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Are Prisons Obsolete? [Paperback]

Angela Y. Davis
4.1 out of 5 stars  See all reviews (30 customer reviews)

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Book Description

August 5, 2003 1583225811 978-1583225813 0
With her characteristic brilliance, grace and radical audacity, Angela Y. Davis has put the case for the latest abolition movement in American life: the abolition of the prison. As she quite correctly notes, American life is replete with abolition movements, and when they were engaged in these struggles, their chances of success seemed almost unthinkable. For generations of Americans, the abolition of slavery was sheerest illusion. Similarly,the entrenched system of racial segregation seemed to last forever, and generations lived in the midst of the practice, with few predicting its passage from custom. The brutal, exploitative (dare one say lucrative?) convict-lease system that succeeded formal slavery reaped millions to southern jurisdictions (and untold miseries for tens of thousands of men, and women). Few predicted its passing from the American penal landscape. Davis expertly argues how social movements transformed these social, political and cultural institutions, and made such practices untenable.
In Are Prisons Obsolete?, Professor Davis seeks to illustrate that the time for the prison is approaching an end. She argues forthrightly for "decarceration", and argues for the transformation of the society as a whole.

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Editorial Reviews


"In this brilliant, thoroughly researched book, Angela Davis swings a wrecking ball into the racist and sexist underpinnings of the American prison system. Her arguments are well wrought and restrained, leveling an unflinching critique of how and why more than 2 million Americans are presently behind bars, and the corporations who profit from their suffering. Davis explores the biases that criminalize communities of color, politically disenfranchising huge chunks of minority voters in the process. Uncompromising in her vision, Davis calls not merely for prison reform, but for nothing short of 'new terrains of justice.' Another invaluable work in the Open Media Series by one of America's last truly fearless public intellectuals." Cynthia McKinney, former Congresswoman from Georgia -- Review

About the Author

ANGELA YVONNE DAVIS is a professor of history of consciousness at the University of California, Santa Cruz. Over the last thirty years, she has been active in numerous organizations challenging prison-related repression. Her advocacy on behalf of political prisoners led to three capital charges, sixteen months in jail awaiting trial, and a highly publicized campaign then acquittal in 1972. In 1973, the National Committee to Free Angela Davis and All Political Prisoners, along with the Attica Brothers, the American Indian Movement and other organizations founded The National Alliance Against Racist and Political Repression, of which she remained co-chairperson for many years.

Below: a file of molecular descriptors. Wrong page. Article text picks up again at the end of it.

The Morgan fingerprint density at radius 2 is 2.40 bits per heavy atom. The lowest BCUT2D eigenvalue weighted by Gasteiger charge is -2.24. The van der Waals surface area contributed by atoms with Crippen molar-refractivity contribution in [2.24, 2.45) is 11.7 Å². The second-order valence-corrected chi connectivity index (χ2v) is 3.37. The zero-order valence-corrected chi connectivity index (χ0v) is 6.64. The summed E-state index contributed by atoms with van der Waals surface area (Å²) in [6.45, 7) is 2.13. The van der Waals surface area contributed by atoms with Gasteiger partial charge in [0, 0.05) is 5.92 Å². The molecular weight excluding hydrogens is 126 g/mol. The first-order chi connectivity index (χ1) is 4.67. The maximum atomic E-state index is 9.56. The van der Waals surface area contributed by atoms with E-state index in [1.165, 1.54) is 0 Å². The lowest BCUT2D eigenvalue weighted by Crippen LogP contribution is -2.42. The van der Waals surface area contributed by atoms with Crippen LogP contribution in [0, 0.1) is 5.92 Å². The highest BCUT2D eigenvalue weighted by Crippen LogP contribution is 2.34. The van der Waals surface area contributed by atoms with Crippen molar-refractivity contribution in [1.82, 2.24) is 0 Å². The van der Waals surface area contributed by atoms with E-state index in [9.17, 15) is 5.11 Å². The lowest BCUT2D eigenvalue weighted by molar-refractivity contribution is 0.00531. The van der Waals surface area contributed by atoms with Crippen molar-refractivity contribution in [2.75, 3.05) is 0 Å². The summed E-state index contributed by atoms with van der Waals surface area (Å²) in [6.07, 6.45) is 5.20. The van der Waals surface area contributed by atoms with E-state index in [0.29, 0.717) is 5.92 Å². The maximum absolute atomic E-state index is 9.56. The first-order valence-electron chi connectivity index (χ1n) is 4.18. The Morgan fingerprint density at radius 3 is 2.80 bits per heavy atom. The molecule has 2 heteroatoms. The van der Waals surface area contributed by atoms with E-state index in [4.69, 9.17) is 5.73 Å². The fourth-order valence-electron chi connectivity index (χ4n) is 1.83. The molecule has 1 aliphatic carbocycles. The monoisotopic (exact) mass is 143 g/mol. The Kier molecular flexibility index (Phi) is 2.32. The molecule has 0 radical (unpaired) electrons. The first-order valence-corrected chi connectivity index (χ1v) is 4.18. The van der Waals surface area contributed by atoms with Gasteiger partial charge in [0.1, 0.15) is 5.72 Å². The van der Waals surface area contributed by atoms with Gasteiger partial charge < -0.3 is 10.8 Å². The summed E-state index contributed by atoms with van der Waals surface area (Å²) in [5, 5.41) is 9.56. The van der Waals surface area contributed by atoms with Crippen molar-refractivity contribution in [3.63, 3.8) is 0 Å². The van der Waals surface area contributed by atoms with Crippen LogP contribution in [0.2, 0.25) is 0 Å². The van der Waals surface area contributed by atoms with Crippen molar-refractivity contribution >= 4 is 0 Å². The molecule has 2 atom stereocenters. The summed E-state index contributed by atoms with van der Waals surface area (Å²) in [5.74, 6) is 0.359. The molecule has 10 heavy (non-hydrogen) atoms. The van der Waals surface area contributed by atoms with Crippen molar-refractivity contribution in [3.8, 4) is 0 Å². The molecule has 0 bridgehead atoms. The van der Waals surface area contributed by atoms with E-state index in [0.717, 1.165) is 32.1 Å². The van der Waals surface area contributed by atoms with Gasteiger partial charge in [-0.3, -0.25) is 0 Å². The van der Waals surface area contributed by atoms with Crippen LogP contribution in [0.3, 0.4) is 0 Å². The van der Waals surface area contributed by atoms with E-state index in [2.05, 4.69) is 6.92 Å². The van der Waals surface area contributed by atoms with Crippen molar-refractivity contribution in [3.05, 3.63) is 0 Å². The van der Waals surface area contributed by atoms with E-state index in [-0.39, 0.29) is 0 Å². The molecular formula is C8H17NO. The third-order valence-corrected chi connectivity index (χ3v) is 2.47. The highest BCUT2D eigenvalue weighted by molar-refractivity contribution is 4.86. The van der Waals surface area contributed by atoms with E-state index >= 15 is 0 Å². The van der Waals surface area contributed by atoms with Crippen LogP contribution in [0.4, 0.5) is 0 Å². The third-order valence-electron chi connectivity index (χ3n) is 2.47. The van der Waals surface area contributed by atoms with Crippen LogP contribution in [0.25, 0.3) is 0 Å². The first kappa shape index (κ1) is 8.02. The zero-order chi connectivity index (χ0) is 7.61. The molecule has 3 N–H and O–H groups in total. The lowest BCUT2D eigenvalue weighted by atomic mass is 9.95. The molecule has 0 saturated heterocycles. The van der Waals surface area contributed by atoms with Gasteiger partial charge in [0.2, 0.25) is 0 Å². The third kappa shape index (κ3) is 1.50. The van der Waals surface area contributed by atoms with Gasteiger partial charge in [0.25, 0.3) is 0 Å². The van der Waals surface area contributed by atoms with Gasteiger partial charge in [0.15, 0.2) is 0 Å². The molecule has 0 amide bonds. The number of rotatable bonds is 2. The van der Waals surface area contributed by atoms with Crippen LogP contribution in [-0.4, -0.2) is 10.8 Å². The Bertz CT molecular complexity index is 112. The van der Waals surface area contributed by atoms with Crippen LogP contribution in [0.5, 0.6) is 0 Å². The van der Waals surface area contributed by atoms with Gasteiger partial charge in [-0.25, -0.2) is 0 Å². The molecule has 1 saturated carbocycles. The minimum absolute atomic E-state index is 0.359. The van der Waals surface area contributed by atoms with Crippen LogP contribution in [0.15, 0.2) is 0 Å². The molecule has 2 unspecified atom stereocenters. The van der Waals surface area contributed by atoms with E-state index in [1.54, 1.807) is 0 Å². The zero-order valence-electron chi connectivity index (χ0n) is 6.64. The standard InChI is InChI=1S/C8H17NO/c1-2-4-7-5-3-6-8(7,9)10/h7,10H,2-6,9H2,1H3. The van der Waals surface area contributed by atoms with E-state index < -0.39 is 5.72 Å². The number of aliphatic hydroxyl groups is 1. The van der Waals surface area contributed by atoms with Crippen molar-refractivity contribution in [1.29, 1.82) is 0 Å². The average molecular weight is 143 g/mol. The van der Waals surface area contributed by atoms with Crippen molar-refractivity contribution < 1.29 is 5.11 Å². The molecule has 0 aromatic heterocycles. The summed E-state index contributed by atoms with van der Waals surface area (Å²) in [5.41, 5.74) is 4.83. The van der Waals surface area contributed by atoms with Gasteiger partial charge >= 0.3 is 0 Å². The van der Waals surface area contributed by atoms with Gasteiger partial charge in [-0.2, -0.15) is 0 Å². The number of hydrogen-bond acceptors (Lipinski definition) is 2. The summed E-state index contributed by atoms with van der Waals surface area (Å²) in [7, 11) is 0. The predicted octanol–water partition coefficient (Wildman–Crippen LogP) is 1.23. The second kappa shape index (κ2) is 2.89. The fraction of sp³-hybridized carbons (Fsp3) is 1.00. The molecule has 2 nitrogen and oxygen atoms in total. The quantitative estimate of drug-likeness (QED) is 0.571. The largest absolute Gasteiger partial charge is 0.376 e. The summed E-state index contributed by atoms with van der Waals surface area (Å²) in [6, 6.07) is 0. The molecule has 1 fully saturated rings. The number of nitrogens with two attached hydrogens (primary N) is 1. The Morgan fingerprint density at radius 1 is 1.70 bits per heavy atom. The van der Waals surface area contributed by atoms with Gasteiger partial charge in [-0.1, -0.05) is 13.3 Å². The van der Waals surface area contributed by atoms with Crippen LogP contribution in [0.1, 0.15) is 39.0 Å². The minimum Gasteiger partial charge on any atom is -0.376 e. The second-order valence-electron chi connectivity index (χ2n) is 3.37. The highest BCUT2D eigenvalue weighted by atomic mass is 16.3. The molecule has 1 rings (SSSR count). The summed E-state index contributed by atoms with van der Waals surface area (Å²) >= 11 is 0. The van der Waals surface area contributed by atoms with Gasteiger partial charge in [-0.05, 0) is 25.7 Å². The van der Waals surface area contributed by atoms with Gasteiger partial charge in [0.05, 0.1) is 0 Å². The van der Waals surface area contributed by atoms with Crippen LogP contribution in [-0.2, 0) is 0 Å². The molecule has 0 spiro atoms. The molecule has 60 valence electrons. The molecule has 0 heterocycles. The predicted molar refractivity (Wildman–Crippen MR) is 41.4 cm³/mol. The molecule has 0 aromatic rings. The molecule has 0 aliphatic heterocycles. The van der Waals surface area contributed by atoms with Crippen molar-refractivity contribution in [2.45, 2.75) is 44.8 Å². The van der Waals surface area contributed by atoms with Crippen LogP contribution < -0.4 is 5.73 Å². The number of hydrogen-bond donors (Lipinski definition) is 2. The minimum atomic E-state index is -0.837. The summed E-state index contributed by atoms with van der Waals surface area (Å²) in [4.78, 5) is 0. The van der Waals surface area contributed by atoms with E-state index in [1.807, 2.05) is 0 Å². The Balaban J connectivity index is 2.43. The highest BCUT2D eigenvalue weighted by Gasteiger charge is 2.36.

Product Details

  • Series: Open Media Series
  • Paperback: 128 pages
  • Publisher: Seven Stories Press (August 5, 2003)
  • Language: English
  • ISBN-10: 1583225811
  • ISBN-13: 978-1583225813
  • Product Dimensions: 6.9 x 5 x 0.4 inches
  • Shipping Weight: 4.2 ounces (View shipping rates and policies)
  • Average Customer Review: 4.1 out of 5 stars  See all reviews (30 customer reviews)
  • Amazon Best Sellers Rank: #23,542 in Books (See Top 100 in Books)

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Customer Reviews

Most Helpful Customer Reviews
64 of 69 people found the following review helpful
5.0 out of 5 stars An Urgent Appeal for Alternatives to Incarceration. January 19, 2004
It is almost too much for the human mind to fully comprehend that there are more than 2 million people--a group larger than the population of many countries-- presently behind bars in America. While serving as an elected official, I was given an extensive "tour" of one of the local prisons. I tried not to show the horror -and sorrow- I felt at the sight of so many human beings locked away in high tech cages, for fear my "tour" would be cut short.
This thoroughly researched book by Angela Davis articulates everything I instinctively felt when I got a first hand glimpse of prison life. With the patience and restraint of a Saint, Angela Davis challenges thinking people to face the human rights catastrophe in our jails and prisons.
It is the authors hope that this book will encourage readers to question their own assumptions about prison. It is my hope that this book will be widely read by everyone involved in the field of education and politics. It should be on the recommended reading list of all high schools, colleges and universities.
Suza Francina, former Mayor, Ojai, California, and author, The New Yoga for People Over 50.
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38 of 42 people found the following review helpful
Following the over throw of reconstruction, the re-empowered white ruling class in the South needed a large pool of cheap labor. The Thirteenth Amendment, which outlawed slavery, contained one glaring exception--slavery was still completely legal for those who had been convicted of a crime. Suddenly, new legislation was enacted which criminalized a wide variety of behaviors not previously considered criminal--having no job, vagrancy, no visible means of support, etc.
Once these "Black Codes" were in place, prisons in the South were rapidly filled with Blacks. Prior to the Civil War, prisoners in the South were overwhelmingly White. After Reconstruction, they were overwhelmingly Black.
These new prisoners were "leased" to White plantation owners, at a flat fee. With no capital invested in these new slaves, many were simply worked to death. The economic incentive to ensure that the prisons were full was inescapable.